I Am My Mother’s Keeper
In the end, she lives in all our former homes at once.
My father is gone, destroyed by his own hand,
it ripples backward and forward, like
he was never there. He was never anywhere.
It’s just me and her.
In New York, she has cancer, tumors everywhere.
They grow on her back, strangle her spine,
kill nerves, paralyze. She can’t walk. She is in her bedroom,
upstairs. Mine is next door, with my toy box.
I bring her crackers, water, tea.
There’s not much I can do to help.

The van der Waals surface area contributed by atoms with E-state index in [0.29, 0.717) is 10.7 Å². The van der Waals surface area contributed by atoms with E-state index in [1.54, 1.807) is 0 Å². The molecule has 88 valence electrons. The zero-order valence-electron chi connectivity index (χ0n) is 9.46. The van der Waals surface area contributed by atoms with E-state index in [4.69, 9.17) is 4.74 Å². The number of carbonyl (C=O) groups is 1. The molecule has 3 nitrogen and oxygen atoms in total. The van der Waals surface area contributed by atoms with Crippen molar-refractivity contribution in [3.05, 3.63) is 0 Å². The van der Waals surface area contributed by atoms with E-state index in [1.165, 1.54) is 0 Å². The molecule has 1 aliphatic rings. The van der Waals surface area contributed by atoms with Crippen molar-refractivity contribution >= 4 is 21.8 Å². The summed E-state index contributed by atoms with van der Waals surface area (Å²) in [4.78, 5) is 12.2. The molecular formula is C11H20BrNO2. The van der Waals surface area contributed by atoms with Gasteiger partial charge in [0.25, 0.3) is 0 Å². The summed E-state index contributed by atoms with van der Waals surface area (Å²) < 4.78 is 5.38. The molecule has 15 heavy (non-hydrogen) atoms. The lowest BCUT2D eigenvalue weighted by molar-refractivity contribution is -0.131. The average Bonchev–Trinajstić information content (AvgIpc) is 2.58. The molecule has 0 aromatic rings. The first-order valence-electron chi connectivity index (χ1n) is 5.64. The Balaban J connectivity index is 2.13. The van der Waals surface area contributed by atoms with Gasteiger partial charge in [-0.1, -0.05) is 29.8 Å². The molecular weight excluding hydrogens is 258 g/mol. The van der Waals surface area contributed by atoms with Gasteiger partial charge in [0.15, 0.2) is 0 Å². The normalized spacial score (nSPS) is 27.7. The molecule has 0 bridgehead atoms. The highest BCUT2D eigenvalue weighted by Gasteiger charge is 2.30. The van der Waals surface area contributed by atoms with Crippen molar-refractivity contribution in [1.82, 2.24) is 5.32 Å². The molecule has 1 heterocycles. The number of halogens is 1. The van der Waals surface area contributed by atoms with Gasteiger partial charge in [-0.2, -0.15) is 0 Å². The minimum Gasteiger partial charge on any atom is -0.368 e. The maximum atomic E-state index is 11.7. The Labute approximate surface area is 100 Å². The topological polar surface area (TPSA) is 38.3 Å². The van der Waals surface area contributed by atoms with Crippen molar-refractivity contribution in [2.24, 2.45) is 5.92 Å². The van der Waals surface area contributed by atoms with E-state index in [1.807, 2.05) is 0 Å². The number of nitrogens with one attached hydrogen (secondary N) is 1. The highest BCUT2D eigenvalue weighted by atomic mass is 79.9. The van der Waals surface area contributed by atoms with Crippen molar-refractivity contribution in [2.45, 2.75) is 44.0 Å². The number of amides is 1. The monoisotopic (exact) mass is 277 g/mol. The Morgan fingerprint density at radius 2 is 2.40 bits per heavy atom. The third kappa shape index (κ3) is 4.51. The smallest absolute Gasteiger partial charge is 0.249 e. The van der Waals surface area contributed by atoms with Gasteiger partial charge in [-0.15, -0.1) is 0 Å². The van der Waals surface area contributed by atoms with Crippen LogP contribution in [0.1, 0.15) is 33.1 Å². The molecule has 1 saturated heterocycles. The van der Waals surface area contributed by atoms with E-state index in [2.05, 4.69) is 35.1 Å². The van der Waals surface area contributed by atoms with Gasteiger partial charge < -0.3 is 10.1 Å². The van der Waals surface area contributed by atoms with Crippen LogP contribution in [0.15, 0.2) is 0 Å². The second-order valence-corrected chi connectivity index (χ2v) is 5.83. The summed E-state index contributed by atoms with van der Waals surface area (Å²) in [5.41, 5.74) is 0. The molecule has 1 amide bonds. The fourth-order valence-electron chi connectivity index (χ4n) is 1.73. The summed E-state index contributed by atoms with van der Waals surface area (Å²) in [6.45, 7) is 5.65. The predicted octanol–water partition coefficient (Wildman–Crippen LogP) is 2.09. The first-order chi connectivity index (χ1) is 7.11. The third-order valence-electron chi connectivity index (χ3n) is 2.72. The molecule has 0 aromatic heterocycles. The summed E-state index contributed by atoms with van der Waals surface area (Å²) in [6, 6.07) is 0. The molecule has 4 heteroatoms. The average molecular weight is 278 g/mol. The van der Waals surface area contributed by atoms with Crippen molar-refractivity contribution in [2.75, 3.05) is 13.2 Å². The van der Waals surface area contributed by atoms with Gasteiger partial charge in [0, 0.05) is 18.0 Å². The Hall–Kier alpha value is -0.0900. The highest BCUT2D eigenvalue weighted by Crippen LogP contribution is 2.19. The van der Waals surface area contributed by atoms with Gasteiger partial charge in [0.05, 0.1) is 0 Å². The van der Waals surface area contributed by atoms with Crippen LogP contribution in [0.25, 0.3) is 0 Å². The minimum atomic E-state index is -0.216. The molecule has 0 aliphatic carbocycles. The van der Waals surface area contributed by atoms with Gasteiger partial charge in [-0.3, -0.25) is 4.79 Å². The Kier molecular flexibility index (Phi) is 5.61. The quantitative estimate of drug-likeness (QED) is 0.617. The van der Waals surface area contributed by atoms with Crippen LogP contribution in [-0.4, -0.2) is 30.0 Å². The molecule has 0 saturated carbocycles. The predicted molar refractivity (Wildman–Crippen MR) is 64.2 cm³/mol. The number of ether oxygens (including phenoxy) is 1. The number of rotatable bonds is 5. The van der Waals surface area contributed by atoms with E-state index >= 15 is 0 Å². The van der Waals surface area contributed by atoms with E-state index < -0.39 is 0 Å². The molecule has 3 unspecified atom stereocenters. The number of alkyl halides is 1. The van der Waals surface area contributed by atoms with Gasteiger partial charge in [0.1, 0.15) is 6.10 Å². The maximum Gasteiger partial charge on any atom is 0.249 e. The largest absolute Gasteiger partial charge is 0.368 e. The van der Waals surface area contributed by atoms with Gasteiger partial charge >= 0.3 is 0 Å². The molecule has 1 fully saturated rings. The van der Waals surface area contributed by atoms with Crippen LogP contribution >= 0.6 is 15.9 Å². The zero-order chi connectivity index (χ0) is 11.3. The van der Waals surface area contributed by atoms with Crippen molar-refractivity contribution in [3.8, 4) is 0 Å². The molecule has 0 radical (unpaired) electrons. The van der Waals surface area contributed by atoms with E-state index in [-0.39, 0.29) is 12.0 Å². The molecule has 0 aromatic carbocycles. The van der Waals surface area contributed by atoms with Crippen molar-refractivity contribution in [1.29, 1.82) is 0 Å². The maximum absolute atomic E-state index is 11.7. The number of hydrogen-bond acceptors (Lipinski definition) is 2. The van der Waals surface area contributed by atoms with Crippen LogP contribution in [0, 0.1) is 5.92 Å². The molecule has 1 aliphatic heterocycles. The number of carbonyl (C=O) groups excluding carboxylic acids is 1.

In Miami, she sleeps a lot. In the bed
with the purple velvet bedspread, the
curtains are drawn. Her dresser holds her clothes,
her jewelry sits on top, next to pictures of
her and my father. Her things.
In the same building, in the same unit:
#313. Just me and her. It always was.
In California, chemo, radiation make her sick.
She is in her bedroom at the back of the house.
She cries, I try to comfort her. Her head hurts.
She is wearing a fuzzy white robe that smells like
In central Florida, her wheelchair is next to the bed.
She wakes crying, asking for my father.
I have to sort her meds, give her these pills: